Dr Ben Seymour, Computational and Biological Learning Lab, Trumpington Street, Cambridge CB2 1PZ


Center for Information and Neural Networks, National Institute for Information and Communications Technology (NICT), 1-3 Yamadaoka, Suita, Osaka 565-0871, Japan.

bjs49 AT / seymour AT

F1000 reviews (paywall)



The cortical rhythms of chronic back pain

It seems increasingly unlikely that we are going to understand chronic pain as the isolated overactivity of a single brain region, and much more likely that it relates to the abnormal dynamic activity and connectivity between a network that spans cortical, subcortical and spinal regions. But finding out the nature of this abnormal connectivity is not an easy task. This study focuses on one such method: resting frequency analysis of the functional magnetic resonance imaging (fMRI) blood-oxygen-level-dependent (BOLD) signal. Not only do the authors show clear excess of high-frequency oscillatory activity in patients, centred on medial prefrontal cortical activity, but they also show that this abnormal activity correlates with spontaneous fluctuations of pain, providing the first convincing evidence of a functional relationship between dynamic cortical activity and chronic pain.

This is likely to stimulate research into sophisticated spatiotemporal decoding methods for fMRI activity, as well as parallel studies using other methodologies (such as magnetoencephalography [MEG]), and marks an important direction for chronic pain research.

Baliki MN, Baria AT, Apkarian AV. The cortical rhythms of chronic back pain. J Neurosci. 2011 Sep 28; 31(39): 13981-90


Distracted by placebo

Buhle and colleagues' recentlyn pblished a extremely interesting paper -- they convincingly show that placebo-related analgesia and working memory 'load'-associated analgesia show no interaction, suggesting that they represent different mechanisms. This is important for our understanding of pain, and the result is one that is not obvious and will change the way many view endogenous analgesia. The strength of what is ultimately a negative finding (i.e. lack of an interaction) results from the adequacy of the design and analysis, and the strength of the main effects.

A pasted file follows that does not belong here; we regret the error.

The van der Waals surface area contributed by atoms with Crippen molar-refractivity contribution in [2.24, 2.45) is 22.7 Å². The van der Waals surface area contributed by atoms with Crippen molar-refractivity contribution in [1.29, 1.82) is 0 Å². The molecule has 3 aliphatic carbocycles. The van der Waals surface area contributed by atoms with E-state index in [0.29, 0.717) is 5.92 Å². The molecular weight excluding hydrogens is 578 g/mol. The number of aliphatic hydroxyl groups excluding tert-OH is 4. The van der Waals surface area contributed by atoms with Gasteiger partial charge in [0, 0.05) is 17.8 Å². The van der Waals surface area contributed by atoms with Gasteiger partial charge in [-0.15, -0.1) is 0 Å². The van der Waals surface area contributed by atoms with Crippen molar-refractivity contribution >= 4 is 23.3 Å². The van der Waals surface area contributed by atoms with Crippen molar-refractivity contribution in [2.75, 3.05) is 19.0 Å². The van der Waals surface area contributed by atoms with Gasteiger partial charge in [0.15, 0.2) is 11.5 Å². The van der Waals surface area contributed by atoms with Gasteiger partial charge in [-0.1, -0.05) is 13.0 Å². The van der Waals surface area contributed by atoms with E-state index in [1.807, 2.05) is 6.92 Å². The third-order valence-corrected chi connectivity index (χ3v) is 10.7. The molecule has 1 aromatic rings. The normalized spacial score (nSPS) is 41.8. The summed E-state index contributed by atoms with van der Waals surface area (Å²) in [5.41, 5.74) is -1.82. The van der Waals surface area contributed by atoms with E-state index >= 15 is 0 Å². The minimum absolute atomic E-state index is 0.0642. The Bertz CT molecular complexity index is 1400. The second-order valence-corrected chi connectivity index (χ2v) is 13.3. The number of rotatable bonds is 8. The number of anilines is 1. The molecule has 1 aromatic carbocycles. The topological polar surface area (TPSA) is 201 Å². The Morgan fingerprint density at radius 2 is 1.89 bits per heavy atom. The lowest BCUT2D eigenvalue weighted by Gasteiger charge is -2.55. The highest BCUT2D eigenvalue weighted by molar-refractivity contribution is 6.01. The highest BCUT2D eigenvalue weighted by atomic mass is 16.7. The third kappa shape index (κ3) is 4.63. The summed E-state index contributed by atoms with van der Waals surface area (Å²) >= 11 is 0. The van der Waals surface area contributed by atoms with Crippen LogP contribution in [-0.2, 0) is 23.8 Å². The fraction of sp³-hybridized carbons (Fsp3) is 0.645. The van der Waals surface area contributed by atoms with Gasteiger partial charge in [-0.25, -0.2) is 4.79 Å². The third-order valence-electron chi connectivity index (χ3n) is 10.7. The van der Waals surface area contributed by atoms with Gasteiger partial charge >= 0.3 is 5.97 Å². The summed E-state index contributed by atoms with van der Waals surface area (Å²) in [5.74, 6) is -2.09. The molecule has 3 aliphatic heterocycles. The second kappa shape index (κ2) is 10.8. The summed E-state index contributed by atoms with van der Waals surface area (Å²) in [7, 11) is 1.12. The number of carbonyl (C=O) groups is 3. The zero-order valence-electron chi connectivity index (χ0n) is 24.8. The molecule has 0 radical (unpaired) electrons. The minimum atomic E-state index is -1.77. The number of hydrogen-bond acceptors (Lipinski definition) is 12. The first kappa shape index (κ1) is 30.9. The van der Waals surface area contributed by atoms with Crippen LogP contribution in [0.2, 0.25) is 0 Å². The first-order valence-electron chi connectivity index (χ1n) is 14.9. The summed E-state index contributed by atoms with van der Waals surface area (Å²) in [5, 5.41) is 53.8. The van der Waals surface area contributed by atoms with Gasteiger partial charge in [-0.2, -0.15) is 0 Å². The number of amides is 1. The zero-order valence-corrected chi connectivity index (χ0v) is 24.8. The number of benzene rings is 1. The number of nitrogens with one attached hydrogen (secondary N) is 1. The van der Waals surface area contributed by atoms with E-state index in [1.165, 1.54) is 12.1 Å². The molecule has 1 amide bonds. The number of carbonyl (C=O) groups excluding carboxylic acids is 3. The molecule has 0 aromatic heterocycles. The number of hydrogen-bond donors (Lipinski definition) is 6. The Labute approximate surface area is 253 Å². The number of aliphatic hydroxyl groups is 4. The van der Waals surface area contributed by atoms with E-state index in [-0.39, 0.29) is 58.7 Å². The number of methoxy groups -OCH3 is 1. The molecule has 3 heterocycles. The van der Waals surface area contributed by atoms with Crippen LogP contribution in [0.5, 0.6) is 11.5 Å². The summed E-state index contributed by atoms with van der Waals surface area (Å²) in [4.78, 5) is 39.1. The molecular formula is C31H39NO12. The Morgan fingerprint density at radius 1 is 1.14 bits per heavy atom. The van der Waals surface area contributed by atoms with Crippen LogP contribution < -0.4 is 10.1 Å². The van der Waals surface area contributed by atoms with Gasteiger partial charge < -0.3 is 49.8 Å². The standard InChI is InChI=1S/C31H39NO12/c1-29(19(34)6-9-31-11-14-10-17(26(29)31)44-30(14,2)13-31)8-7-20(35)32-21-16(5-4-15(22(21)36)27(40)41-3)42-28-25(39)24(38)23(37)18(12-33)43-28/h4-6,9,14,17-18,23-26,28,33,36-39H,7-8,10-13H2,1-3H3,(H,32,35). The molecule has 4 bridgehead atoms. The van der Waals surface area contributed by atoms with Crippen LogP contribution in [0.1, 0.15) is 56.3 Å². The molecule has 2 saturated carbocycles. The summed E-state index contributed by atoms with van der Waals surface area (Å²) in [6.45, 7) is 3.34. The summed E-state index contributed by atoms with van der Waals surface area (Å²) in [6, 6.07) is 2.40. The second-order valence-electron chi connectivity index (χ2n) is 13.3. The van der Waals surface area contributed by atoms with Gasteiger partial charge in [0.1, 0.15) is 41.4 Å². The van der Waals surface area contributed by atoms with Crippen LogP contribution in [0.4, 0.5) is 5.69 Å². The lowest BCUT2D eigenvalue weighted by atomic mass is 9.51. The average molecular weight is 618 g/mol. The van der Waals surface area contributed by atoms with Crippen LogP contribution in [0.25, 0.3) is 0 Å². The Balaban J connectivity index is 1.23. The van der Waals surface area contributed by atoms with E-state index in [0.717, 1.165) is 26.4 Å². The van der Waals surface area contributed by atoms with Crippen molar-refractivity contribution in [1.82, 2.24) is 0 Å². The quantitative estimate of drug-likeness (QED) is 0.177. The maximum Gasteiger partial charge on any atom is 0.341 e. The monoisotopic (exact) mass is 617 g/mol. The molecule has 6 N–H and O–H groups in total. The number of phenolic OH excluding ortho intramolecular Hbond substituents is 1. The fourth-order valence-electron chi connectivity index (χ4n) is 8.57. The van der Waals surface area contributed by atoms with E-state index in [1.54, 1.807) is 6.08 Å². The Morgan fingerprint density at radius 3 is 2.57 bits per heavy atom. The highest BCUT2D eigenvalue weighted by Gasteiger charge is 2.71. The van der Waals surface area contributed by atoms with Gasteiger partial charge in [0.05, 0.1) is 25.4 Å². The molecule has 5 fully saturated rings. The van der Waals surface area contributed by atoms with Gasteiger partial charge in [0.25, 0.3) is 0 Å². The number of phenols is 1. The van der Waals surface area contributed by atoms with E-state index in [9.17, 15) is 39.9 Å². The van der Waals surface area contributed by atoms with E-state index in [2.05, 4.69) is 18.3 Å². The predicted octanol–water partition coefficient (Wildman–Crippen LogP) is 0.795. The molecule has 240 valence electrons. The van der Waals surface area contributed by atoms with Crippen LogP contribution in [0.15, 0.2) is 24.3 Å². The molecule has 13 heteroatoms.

Buhle JT, Stevens BL, Friedman JJ, Wager TD. Distraction and placebo: two separate routes to pain control. Psychol Sci. 2012 Mar 1; 23(3): 246-53


The puzzle of the putamen and pain.

Here's an extremely interesting study on the functional role of the putamen in pain processing - 'The contribution of the putamen to sensory aspects of pain: insights from structural connectivity and brain' by Starr and colleagues {1}.

The results are subtle. The extent to which it shows a role of the putamen in core sensory processing of pain is an interesting question. Consideration of the functional role of the putamen in behaviour in general suggests several possible mechanisms by which pain processing might be disrupted. First, we know the putamen plays a central role in dopamine-dependent reward value learning, and we know dopamine boosts sensory perceptual learning (e.g. improvements in tactile discrimination learning over time) {2}. Thus, perhaps the deficit here relates to a failure to improve performance in response to the task goal (which is by definition a reward). It would be interesting to know how performance changed over the course of the experiment. 

Second, we also know the ventral putamen is involved in pain (aversive) value learning from functional magnetic resonance imaging (fMRI) studies {3}, including our own {4}, so perhaps what it observed here is a reduction in the learned aversive response (emotional impact) of pain. It would be fascinating to test this possibility in a Pavlovian pain conditioning design.


1. Starr CJ, Sawaki L, Wittenberg GF, Burdette JH, Oshiro Y, Quevedo AS, McHaffie JG, Coghill RC. The contribution of the putamen to sensory aspects of pain: insights from structural connectivity and brain lesions. Brain. 2011 Jul; 134(Pt 7): 1987-2002.

 2. Influence of dopaminergically mediated reward on somatosensory decision-making. Pleger B, Ruff CC, Blankenburg F, Klöppel S, Driver J, Dolan RJPLoS Biol 2009 Jul; 7(7):e1000164 PMID: 19636360

3.Direct activation of the ventral striatum in anticipation of aversive stimuli.
Jensen J, McIntosh AR, Crawley AP, Mikulis DJ, Remington G, Kapur SNeuron 2003 Dec 18; 6(40):1251-7 
PMID: 14687557
4.Temporal difference models describe higher-order learning in humans.
Seymour B, O'Doherty JP, Dayan P, Koltzenburg M, Jones AK, Dolan RJ, Friston KJ, Frackowiak RSNature 2004 Jun 10; 6992(429):664-7 
PMID: 15190354
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